Code to Zero

  • by Ken Follett
  • Narrated by George Guidall
  • 9 hrs and 54 mins
  • Unabridged Audiobook

Publisher's Summary

A man wakes to find himself lying on the ground in a railway station. He does not remember how he got there. He has forgotten where he lives. He cannot even remember his own name.So begins Code to Zero, Ken Follett's explosive tale of intrigue, espionage, and conspiracy. It's January 1958, a dark hour in the cold war and the early dawn of the space race. At Cape Canaveral, a countdown has begun. On launch pad 26B sits Explorer I, America's best hope to match the Soviet Sputnik and regain the lead in the contest for the skies above.As Luke Lucas starts to unravel the mystery of his amnesia, his desperate search leads him back to his Harvard friends: to his wife, to his best friend, to the woman he once loved more than life itself...and to the rocket that stands ready at the Cape. For Luke knew something that someone deliberately wanted him to forget, and unless he is able to discover his own deadly secret, he may be left powerless to save the launch of Explorer, and with it, America's future.

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What the Critics Say

"Great spy thriller material." (AudioFile)
"Suspense junkies won't be disappointed by Follett's man-on-the-run framework; tension courses through the book from start to finish." (Publishers Weekly)
"With dependable skill, Follett weaves the threads of his narrative together, tying them into an unexpected and story-resolving knot." (New York Times Book Review)

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Customer Reviews

Most Helpful

Code to Zero

After listening to Ken Follett's Hornet Flight (excellent), I had high expectations for Code to Zero.

Flashbacks--from WWII to 1958--and Flashtechs--from the story to 1958 vintage space technology--eventually merge into a somewhat coherent plot, but take far too long. The object of suspense should be how the story may turn, not whether the author is ever going to get his arms around it.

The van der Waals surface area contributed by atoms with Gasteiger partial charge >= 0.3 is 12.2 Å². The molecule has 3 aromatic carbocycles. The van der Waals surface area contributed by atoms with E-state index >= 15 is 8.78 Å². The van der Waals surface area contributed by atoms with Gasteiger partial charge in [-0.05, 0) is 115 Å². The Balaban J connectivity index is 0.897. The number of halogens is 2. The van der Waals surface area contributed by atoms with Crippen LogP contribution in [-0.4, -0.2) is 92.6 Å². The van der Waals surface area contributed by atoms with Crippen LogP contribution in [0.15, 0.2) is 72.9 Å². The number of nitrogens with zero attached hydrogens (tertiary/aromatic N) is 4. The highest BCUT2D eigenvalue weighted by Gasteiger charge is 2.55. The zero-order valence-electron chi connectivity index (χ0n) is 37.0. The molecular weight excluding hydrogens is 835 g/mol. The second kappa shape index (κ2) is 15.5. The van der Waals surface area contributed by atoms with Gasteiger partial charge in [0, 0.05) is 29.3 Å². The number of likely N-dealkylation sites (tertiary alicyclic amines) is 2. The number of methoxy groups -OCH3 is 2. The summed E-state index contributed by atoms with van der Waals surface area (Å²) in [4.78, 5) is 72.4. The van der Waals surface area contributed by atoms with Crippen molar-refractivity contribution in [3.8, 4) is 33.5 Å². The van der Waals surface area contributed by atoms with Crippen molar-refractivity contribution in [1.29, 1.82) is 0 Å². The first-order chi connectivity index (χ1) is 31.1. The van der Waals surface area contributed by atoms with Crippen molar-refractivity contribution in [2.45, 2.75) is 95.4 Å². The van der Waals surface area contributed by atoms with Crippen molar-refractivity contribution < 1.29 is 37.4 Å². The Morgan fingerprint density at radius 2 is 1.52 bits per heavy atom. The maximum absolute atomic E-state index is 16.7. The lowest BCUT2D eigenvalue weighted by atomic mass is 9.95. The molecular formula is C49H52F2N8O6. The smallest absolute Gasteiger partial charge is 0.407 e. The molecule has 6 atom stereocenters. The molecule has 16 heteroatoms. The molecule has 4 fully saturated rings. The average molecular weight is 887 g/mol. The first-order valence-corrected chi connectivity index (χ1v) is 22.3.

And the story?when it does come together?keeps being broken apart by consistency goofs. After beginning the story waking up in Washington with amnesia, dressed like a vagrant with no trace of his identity, the hero eventually traces his way back to his home--where he pulls a key out of the pocket of his stolen clothes and opens the door. The Ford Fiesta, one of which the hero steals in 1958, didn't start production until 1976. Time machines and self-replicating pocket replicators shouldn't be needed for a historical novel to work.

With good editing, Code to Zero could have become an engrossing yarn. However, it is simply too poorly crafted to approach that potential.
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- William

Not up to par

I like Ken Follett and just finished Hornet Flight, an excellent book! Code to Zero started off unbelievable and continued throughout. I don't want to give anything away but the obvious course of action from the beginning for one of the main characters becomes his obsession half way through the book. Skip this one unless it's the only Follett audio book you haven't heard yet.
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- Alan

Book Details

  • Release Date: 01-28-2005
  • Publisher: Penguin Audio